Me, Myself, and AI, Plus Weekend Whats, Feel Good Friday
The best way to defeat a computer's artificial intelligence is with a lack of one's own. In yesterday's lead item, I spelled Brittney Griner's name multiple ways in the same paragraph. You may have thought it was an unintentional error caused by the fact that I just don't do that well when it comes to good news. But it was actually my subtle way of letting you know it was really me: the flawed human you've grown accustomed to. (The one who feels fine about ending a sentence with a preposition.) For people like me, the days could be numbered. Or worse, lettered. With advances in now widely available AI, we're entering a brave new world of writing. As Daniel Herman writes in The Atlantic, this could be The End of High-School English: I’ve been teaching English for 12 years, and I’m astounded by what ChatGPT can produce. "If you’re looking for historical analogues, this would be like the printing press, the steam drill, and the light bulb having a baby, and that baby having access to the entire corpus of human knowledge and understanding. My life—and the lives of thousands of other teachers and professors, tutors and administrators—is about to drastically change." Oh well, it's not like no one warned us about the risks of majoring in English. (I'm purposely closing with a line that's good but not too good. I want to give ChatGPT a fighting chance.)
+ What's all the fuss about? You can ask ChatGPT yourself, or checkout this from The Atlantic: Five Remarkable Chats That Will Help You Understand ChatGPT.
+ The Verge: AI-generated answers temporarily banned on coding Q&A site Stack Overflow. "ChatGPT simply makes it too easy for users to generate responses and flood the site with answers that seem correct at first glance but are often wrong on close examination." Holy shit, this thing is more human than we thought...
+ AI is also coming for a creative output much more valued by society than writing: selfies. CNBC: Here’s how to use Lensa, the chart-topping app that uses AI to transform your selfies into digital avatars.
+ Writers and photographers might be endangered, but don't worry, human drummers, your jobs are safe... for now. (Maybe AI just knows it's way too dangerous to be a drummer.)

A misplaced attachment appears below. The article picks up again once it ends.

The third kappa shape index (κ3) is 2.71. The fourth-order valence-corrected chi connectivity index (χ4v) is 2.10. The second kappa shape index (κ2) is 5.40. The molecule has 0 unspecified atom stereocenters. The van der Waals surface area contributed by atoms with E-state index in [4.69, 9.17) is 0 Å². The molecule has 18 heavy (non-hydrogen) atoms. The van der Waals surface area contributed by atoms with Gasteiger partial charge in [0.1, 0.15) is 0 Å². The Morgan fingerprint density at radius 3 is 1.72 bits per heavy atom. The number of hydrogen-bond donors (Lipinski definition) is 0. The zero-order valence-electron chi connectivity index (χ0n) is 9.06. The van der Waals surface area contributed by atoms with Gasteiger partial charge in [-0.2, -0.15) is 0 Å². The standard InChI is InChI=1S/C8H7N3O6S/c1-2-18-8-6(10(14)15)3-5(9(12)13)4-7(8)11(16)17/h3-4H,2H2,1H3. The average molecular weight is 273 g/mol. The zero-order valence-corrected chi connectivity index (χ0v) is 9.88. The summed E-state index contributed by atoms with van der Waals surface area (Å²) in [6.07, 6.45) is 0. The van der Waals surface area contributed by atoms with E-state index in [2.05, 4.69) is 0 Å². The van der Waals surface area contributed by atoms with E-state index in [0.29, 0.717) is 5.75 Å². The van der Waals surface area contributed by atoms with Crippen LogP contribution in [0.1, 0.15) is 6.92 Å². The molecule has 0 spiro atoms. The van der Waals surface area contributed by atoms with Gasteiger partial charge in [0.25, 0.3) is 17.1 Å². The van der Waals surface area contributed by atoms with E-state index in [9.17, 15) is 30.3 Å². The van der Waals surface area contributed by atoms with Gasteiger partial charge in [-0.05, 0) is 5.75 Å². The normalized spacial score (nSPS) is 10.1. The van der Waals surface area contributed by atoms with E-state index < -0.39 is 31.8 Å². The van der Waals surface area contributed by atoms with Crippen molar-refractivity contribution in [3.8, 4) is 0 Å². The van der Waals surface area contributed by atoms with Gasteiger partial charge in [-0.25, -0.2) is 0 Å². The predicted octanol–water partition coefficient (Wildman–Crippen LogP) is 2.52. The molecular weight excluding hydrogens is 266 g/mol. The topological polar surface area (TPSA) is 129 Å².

South Korea might want to consider using AI to establish how old a person is. They currently have multiple methods of determining age. That's about to change. NPR: South Koreans are getting a year younger, parliament rules. Before all you metformin-popping, senolytics-sucking, nutraceutical-nomming, life-extension obsessed billionaires start flocking to South Korea, we're just talking about a numerical change, not the fountain of youth. "The country's parliament passed a set of bills requiring the use of the international age-counting system, where age is based on birth date. South Korea currently uses three age-counting systems, but most citizens abide by the 'Korean age,' where a person is 1 year old as soon as they are born, and gain one year on every New Year's Day."
3. ER Cancelled
"For 46 million Americans, rural hospitals are a lifeline, yet an increasing number of them are closing. The federal government is trying to resuscitate them with a new program that offers a huge infusion of cash to ease their financial strain. But it comes with a bewildering condition: They must end all inpatient care." NYT (Gift Article): A Rural Hospital’s Excruciating Choice: $3.2 Million a Year or Inpatient Care?
+ In a country where health care is so remarkably expensive, why are so many hospitals on life support? To answer that question, let's head to Delaware County Memorial Hospital in suburban Philadelphia. Thankfully, our visit is not an emergency, because their ER just shut down. CBS News: Pennsylvania hospital shutdown spurs questions about private equity in health care. (Maybe we need to spur fewer questions and spur more action instead...)
4. Weekend Whats